As in Season 1 (and in the original Fargo film), a dedicated female police officer soon comes into play. This time around, Gloria Burgle (Carrie Coon, below left) also is temporarily the chief of little Eden Valley. Comedian Jim Gaffigan initially was cast as her deputy, sluggish Donny Mashman. But an FX spokesperson says Gaffigan belatedly bowed out because of a scheduling conflict, leaving the role to an actor named Mark Forward. He makes little impression in the early going and apparently will be giving way in future episodes to the as-yet-unseen Winnie Lopez (Olivia Sandoval) and incoming chief Moe Dammik (Shea Whigham), who briefly lays down the law in Episode 2.

Fargo also requires a genuine villain in addition to those who rope themselves into serious crimes and then dig themselves deeper. David Thewlis fills that role as V.M. Varga, a jack-o-lantern-toothed, amoral mercenary whose $1 million loan to Emmit Stussy turns out instead to be a very unwanted investment. Varga has a pair of goons, Yuri Gurka (Goran Bogdan) and Meemo (Andy Yu), to provide muscle when needed.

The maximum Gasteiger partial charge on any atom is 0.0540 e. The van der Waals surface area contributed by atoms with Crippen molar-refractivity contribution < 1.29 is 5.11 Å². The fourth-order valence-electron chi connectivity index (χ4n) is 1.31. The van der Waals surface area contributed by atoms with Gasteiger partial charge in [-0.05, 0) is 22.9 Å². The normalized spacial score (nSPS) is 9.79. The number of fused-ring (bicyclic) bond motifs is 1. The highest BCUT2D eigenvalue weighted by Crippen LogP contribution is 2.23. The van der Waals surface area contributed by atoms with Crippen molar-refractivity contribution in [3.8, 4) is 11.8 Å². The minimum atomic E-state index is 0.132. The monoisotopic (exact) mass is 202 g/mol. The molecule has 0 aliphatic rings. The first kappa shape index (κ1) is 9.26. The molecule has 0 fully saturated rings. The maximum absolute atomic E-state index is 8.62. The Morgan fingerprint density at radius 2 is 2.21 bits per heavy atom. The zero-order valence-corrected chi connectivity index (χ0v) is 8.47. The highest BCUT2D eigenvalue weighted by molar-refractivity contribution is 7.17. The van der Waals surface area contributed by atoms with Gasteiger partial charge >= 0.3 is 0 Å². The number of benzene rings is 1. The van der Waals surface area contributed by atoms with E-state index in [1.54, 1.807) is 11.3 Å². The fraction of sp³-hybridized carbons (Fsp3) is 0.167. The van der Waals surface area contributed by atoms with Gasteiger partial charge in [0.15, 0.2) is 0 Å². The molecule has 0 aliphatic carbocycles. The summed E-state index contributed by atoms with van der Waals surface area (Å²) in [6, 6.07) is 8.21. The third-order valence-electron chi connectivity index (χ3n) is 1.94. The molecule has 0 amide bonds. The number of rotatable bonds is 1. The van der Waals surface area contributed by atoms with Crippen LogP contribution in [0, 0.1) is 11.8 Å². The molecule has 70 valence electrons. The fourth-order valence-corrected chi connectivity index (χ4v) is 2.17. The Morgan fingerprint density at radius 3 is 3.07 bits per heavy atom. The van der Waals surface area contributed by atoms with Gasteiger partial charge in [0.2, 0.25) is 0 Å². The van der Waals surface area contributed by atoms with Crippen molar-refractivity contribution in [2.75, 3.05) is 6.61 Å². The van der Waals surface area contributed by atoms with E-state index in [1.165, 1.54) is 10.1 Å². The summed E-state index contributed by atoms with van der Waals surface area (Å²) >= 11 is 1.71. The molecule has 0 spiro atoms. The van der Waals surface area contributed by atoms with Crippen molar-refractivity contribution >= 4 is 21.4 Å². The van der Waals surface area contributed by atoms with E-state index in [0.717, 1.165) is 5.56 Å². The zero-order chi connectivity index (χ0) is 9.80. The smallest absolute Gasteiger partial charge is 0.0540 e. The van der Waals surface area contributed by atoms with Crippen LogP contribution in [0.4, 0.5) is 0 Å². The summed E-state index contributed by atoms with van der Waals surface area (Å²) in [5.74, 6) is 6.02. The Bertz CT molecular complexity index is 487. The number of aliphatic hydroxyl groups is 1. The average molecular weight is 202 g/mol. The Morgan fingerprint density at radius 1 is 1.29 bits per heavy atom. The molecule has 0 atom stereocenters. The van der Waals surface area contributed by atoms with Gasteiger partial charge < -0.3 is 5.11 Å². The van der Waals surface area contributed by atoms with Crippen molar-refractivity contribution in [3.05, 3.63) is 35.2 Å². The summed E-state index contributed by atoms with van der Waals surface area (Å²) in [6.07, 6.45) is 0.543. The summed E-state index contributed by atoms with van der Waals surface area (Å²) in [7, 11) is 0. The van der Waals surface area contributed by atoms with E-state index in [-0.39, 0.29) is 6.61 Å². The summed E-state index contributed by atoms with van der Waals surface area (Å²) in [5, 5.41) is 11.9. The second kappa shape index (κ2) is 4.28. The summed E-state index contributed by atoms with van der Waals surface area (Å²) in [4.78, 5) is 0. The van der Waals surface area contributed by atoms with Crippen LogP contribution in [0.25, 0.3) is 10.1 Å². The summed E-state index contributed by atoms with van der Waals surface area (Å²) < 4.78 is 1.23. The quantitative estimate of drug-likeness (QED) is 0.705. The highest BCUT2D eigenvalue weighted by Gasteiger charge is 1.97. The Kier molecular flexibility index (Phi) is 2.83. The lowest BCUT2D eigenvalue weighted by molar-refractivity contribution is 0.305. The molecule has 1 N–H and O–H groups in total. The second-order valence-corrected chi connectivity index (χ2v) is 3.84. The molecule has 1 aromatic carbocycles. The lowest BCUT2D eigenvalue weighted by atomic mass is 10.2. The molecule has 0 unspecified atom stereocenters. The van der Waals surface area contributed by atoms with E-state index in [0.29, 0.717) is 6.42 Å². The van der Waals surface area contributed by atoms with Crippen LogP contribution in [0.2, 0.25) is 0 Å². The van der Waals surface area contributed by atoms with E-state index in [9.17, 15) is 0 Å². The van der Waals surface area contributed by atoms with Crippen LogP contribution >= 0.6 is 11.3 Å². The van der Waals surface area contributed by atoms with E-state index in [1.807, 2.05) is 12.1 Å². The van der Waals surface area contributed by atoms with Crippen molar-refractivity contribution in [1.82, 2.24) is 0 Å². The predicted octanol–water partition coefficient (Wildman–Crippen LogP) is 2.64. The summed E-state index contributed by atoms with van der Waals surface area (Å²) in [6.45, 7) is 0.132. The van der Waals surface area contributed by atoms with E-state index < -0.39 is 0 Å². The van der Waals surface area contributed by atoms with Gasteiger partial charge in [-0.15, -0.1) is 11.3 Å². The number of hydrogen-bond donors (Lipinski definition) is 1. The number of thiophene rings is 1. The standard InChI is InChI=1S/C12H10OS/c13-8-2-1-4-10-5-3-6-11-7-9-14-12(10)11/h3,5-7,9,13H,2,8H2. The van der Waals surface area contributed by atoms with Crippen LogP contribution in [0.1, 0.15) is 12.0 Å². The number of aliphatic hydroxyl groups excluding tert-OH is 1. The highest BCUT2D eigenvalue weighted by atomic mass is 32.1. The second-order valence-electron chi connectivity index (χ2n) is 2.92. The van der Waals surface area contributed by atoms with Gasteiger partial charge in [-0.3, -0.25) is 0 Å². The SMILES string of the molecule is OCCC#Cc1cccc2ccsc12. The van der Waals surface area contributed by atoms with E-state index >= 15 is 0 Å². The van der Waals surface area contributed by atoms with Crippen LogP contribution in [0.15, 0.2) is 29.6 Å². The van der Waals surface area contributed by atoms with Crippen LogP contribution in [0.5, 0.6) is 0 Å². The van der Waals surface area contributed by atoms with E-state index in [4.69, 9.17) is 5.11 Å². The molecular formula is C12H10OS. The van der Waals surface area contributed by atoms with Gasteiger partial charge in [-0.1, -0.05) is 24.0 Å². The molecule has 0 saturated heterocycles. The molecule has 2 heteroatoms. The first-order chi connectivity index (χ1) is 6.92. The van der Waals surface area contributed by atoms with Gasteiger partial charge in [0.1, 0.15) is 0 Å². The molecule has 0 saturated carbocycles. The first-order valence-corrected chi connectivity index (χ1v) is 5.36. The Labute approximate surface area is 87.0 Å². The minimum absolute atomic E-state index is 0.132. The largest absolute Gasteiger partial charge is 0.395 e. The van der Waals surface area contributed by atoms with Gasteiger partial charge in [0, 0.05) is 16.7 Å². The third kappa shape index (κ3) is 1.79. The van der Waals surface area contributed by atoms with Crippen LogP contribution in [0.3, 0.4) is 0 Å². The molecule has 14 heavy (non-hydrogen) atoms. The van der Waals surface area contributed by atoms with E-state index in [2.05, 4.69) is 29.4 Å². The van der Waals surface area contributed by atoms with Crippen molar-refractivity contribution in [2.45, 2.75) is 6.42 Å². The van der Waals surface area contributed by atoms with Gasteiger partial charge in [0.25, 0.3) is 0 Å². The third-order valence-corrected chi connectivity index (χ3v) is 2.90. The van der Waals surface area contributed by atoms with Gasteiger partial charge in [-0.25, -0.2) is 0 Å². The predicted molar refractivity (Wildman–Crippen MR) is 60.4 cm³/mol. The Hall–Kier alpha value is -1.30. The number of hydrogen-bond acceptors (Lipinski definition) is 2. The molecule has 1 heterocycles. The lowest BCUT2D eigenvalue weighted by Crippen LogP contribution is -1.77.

As a big fan of Fargo’s instantly captivating first two seasons, I’m a bit less enthusiastic about how this one’s going down so far. The preposterous killing has already been mentioned. But the main characters also aren’t clicking on all cylinders yet, save for the dastardly Varga and his bitingly delicious way of putting things.

In Episode 2, where he makes his first major strong-armed move, Varga tells Emmitt that what he mostly likes about Minnesota is “it’s so perfectly, sublimely -- bland.” He savors every word.

Coon, simultaneously co-starring in HBO’s final season of The Leftovers, has ample room to grow as the divorced Gloria Burgle, who also has a 12-year-old son named Nathan (Graham Verchere). But in Season 1 of Fargo, newcomer Allison Tolman was notably quicker to resonate as dogged deputy Molly Solverson, daughter of a retired cop played memorably by Keith Carradine.